Employee Assistance Program

We know these are extremely challenging times for everyone. If you or your family members need assistance in coping or in dealing with circumstances as a result of current events, we encourage you to take advantage of our employee assistance program. You can utilize this benefit in two ways:

By Telephone: 1-800-367-7474
On the Web: LifeMatters and enter the company password, check the myStanState employee dashboard for the password.

Please visit our EAP webpage for more information.

COVID-19 Learning Bundles

To access the CSU Learn COVID-19, Working Virtually and Work/Life Balance learning bundles, please use the links below:

COVID-19 Information for CSU Employees

Visit the CalState website for CSU Employee information and resources related to COVID-19

Staff FAQs

All frequently asked questions are subject to being updated when we receive further information. Come back often for the most up-to-date information.

If you do not currently have a Temporary Telecommute Agreement in place, you can approach your supervisor with a proposed plan. Your supervisor and Human Resources must agree and sign the Agreement. This is due to a variety of reasons, but most importantly, so that both the telecommuting employee and the department/unit understand the parameters, risks, liabilities and expectations while the employee is telecommuting.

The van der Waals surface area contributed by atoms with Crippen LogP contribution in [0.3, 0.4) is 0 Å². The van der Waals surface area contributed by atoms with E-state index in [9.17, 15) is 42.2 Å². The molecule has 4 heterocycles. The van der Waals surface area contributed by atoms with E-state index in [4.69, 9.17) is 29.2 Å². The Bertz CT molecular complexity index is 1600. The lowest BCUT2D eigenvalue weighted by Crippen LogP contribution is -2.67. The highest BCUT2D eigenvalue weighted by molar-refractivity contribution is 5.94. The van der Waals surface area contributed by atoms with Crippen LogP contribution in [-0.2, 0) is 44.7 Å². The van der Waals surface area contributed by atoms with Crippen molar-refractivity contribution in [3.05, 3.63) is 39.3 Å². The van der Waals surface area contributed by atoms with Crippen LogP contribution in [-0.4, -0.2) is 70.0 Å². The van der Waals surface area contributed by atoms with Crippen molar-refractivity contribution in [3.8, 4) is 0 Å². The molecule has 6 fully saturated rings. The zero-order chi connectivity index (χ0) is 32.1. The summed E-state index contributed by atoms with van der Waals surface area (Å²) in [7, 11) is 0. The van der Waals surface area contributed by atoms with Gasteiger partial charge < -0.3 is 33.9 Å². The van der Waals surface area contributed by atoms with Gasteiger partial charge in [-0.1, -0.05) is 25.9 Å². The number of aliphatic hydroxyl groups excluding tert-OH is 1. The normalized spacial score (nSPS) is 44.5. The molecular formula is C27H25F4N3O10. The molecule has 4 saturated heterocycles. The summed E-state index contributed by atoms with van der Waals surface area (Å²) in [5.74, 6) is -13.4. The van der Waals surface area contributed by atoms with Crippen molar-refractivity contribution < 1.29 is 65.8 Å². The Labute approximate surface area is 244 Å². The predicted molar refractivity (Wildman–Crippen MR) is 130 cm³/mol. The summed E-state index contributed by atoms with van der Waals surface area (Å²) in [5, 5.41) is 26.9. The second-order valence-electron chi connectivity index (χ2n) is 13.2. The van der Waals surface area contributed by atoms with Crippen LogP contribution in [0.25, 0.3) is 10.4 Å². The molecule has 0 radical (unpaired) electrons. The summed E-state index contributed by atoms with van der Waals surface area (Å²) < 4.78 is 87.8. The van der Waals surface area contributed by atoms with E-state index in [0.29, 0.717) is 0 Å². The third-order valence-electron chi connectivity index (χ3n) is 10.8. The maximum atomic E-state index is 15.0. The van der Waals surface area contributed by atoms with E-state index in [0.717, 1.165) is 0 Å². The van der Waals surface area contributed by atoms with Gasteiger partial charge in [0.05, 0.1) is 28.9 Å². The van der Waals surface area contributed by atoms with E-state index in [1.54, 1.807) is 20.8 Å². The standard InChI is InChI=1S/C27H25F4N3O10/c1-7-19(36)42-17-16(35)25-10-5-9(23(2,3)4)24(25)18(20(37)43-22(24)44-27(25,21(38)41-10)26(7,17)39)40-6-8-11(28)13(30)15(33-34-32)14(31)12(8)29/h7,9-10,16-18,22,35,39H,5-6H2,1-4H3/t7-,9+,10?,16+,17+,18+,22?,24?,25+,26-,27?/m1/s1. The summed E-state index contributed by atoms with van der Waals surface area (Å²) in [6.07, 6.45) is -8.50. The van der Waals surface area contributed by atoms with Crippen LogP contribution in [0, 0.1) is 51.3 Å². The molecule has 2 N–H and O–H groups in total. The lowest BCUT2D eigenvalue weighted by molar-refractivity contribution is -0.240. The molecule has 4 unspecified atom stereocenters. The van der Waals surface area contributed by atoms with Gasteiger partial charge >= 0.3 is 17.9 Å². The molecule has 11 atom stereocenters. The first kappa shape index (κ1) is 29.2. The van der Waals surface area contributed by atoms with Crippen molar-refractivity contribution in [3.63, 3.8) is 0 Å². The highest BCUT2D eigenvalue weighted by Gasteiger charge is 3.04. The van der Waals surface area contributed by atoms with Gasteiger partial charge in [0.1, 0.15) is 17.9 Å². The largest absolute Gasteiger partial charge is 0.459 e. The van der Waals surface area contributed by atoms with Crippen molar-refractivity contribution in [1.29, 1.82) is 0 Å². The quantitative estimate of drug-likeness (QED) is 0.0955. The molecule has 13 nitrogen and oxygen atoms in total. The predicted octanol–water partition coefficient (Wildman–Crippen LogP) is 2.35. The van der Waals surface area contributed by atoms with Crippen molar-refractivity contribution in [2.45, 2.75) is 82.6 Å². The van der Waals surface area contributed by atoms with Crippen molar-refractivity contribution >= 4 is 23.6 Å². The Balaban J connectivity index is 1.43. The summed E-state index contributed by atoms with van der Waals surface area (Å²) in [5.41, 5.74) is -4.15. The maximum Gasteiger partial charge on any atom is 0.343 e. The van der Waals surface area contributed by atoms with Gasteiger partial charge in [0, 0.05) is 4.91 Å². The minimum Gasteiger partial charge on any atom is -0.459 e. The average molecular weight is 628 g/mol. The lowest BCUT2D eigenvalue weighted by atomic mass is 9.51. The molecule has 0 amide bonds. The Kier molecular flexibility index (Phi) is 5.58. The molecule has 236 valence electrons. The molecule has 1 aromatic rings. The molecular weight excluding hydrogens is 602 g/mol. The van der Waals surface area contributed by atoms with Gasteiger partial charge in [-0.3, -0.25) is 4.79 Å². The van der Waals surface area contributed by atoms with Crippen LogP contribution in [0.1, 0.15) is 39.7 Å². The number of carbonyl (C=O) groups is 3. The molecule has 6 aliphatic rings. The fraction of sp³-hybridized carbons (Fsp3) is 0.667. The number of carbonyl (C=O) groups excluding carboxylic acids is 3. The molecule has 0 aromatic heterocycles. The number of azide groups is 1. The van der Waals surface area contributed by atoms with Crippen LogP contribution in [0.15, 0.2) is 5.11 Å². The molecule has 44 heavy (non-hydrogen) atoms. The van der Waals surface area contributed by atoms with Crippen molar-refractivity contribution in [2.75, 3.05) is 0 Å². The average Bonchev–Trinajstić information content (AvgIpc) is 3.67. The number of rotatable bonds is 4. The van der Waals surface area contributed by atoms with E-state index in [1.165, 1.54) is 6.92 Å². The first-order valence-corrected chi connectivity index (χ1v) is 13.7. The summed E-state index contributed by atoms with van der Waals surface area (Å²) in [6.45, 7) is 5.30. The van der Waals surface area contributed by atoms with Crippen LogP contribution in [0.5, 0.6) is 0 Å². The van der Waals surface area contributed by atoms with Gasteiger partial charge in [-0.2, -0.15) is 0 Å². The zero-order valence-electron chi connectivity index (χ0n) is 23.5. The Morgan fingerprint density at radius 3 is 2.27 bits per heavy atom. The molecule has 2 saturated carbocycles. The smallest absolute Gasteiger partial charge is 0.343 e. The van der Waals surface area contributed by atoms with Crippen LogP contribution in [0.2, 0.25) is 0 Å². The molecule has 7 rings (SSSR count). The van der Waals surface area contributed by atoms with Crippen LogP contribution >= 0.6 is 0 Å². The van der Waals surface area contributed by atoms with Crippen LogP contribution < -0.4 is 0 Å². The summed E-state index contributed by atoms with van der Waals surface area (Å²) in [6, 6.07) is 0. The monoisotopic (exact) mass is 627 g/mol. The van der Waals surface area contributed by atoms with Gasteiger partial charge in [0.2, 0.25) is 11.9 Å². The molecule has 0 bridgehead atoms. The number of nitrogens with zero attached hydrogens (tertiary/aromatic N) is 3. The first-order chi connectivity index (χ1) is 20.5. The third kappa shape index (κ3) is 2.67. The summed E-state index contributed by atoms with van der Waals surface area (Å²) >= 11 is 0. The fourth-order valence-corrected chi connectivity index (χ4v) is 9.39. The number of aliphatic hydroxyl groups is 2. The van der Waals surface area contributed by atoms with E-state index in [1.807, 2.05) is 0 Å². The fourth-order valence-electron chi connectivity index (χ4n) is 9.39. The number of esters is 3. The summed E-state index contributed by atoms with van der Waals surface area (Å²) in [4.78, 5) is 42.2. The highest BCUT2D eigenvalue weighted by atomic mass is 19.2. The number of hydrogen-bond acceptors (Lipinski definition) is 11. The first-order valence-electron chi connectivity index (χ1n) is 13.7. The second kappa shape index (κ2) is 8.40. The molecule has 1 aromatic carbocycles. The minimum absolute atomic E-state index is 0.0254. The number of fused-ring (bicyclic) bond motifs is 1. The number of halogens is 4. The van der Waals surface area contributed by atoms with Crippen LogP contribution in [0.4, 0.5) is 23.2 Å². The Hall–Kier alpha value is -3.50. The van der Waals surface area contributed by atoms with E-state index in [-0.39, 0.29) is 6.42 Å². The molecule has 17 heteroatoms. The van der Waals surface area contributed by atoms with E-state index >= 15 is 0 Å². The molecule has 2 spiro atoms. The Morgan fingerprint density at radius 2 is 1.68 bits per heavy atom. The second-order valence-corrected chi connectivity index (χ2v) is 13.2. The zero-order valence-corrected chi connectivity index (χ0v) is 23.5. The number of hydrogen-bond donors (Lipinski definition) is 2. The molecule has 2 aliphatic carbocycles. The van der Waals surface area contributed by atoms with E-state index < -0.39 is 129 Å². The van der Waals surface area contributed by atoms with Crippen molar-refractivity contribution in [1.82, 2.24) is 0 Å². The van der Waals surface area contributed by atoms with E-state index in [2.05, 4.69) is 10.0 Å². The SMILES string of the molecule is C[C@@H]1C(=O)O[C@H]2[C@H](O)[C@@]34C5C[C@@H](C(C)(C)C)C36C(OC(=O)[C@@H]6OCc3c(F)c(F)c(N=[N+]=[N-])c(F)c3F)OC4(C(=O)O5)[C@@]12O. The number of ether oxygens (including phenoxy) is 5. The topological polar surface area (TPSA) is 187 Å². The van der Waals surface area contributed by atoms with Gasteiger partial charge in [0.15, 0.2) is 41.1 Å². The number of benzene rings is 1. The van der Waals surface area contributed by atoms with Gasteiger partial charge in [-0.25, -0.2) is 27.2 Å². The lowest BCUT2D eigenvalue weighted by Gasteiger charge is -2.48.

Yes, but the Temporary Telecommute Agreement must be completed to memorialize the basic Agreement. Every situation may be different, and each department or unit should consider what will work best for them. Please create an agreement that is as detailed as it needs to be to set expectations while an employee is telecommuting. The more detailed agreement may be maintained by the supervisor and employee.

It depends on the duties the employee will have to perform from home. The employee’s potential at-home work environment, including their internet connection capacities, should be discussed by the employee and supervisor when going over the Temporary Telecommute Agreement and potential expectations for working from home. If the employee’s duties require a reliable internet connection, working from home may not be an option for that employee. Or, if there are tasks or duties that may be accomplished without reliable internet or with a slow internet connection, the employee should telecommute part time, whether it’s part of a day(s) or certain day(s). In that situation, for the remainder of the work week not designated for telecommute work, the employee may be eligible for COVID-19 Paid Administrative Leave as detailed above. The employee might obtain a hot spot from OIT based on availability.